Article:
The recent passing of Bill Bidwill gives us an opportunity to reflect upon the essential St. Louis question — does the fault lie in our stars or in ourselves?
I have always been generous with us and blamed our problems on the stars. We were founded near the confluence of two great rivers at a time when rivers were the major means of transportation into and out of the vast wilderness. When the importance of rivers declined, our influence waned. President Dwight Eisenhower did us in with the interstate highway system.
We were not destined to have, or rather to keep, an NFL team.
Also, air conditioning didn’t help us. We were a big city when Los Angeles and Phoenix were cow towns. Without air conditioning, we wouldn’t be having this discussion. We would still have the football Cardinals.
The football version of the St. Louis Cardinals moved here from Chicago — where they had been the Chicago Cardinals — prior to the 1960 season. As far as I can tell from the newspaper archives, the relocation of the team was not considered major news. There was a front-page story about the team’s decision to move here, but the story was brief, very unlike the breathless coverage — “Finally Football!” — that marked our successful heist of the Rams 34 years later.
Maybe it wasn’t a heist. After all, the owner, Georgia Frontiere, was a St. Louis native. Violet Irwin was her name when she attended Soldan High School. So let’s be generous yet again and say there is nothing underhanded about a hometown girl bringing the team she had inherited back home with her.
What a homecoming it was. As I recall, the region’s leading citizens had a party for Frontiere at the Ritz Carlton. Mayor Freeman Bosley Jr., the first black mayor in St. Louis, approached her to introduce himself. She saw him coming and as he neared her, she held out her glass. “I’ll have a gin and tonic,” she said.
I am not repeating this story to criticize Frontiere. We are products of our time, and the St. Louis of Frontiere’s time was light on inclusion.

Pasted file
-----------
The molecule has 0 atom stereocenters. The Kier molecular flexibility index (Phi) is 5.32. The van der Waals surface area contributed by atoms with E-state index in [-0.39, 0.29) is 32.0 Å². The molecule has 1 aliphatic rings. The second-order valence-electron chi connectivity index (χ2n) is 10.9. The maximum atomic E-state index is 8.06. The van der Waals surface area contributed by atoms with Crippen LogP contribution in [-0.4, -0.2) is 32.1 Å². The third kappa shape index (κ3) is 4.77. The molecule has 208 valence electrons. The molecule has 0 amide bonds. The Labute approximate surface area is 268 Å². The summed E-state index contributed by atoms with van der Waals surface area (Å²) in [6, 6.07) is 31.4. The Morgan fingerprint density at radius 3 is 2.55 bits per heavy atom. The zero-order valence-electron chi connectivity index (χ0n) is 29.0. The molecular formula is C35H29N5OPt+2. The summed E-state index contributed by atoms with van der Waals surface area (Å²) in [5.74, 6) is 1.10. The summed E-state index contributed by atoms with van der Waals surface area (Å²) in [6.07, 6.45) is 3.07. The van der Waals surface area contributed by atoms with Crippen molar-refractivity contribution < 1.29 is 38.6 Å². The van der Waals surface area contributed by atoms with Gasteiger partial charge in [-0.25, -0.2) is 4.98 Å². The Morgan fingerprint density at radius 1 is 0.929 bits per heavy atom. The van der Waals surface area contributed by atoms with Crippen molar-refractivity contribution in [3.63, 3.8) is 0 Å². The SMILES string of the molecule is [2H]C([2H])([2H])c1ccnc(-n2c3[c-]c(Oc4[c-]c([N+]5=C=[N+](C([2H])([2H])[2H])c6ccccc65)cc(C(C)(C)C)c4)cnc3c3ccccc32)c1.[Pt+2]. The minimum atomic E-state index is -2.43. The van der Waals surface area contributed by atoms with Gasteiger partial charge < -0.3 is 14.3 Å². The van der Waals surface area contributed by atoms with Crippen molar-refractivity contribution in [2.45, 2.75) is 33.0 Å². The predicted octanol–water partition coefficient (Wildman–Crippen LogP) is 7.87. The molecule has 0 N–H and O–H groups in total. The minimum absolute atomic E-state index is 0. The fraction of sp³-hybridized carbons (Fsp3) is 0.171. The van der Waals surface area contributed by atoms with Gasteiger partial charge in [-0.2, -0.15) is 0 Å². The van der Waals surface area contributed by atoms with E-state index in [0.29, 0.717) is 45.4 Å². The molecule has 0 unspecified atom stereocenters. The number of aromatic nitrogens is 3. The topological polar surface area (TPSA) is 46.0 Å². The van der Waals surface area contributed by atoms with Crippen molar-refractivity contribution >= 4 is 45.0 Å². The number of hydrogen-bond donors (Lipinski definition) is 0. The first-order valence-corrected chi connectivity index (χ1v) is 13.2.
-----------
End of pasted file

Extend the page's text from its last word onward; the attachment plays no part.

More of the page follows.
By the way, everything that happened with the Rams was predetermined. The fault was in our lease.
But the Bidwill saga is different. The fault there, I am afraid, was in ourselves.
I got here in 1980 and was a bit surprised at the general lack of respect toward the guy. Yes, he seemed socially awkward, but socially awkward rich people are usually considered eccentric rather than socially awkward.
Not long after I arrived, Bidwill got a DWI in Ladue. I was shocked. Younger readers should know that life was different then. People drank more. Bidwill had been drinking at Busch’s Grove, and the Ladue police were not in the habit of citing people who were driving to their Ladue homes after drinking at Busch’s Grove.
Instead, they would make sure the person got home safely. It was community policing for rich people.
But Bidwill got a ticket. What’s more, one of the officers called this newspaper. I am always and completely in favor of people tipping off the newspaper, but even I thought that this was odd.
At that point, it was clear to me that we were pushing the guy out of town.
He returned our feelings. Yes, he did. One of my pals was assigned to interview Bidwill, and a photographer went along to take photos. Later, as the photographs were being developed, somebody noticed that the stylized tie Bidwill was wearing had a semi-hidden message. “F... You,” it said. It was clear as day once you realized what you were looking at.
This was during the unsuccessful efforts to build a new stadium for the team. County Executive Gene McNary wanted the new stadium in the county, and Mayor Vincent C. Schoemehl wanted it in the city.
When nothing was built, Bidwill moved his team to Phoenix. “Don’t let the door hit you on the way out,” we shouted.
Years later, he voted against allowing the Rams to relocate to St. Louis. He knew how to hold a grudge.
Is there any lesson we can learn from this?
I think there is. Be nice to people. It sounds obvious and even corny, but had we been nicer to Bidwill, maybe he’d have been nicer to us, and then the whole attitude about a new stadium would have been different. Our leaders would have found a way to make it happen.
We’d still have a football team. We’d probably have a moment of silence at Sunday’s game at Bidwill Stadium. “We just lost a good man,” we’d say to each other. “A good man, albeit a little eccentric.”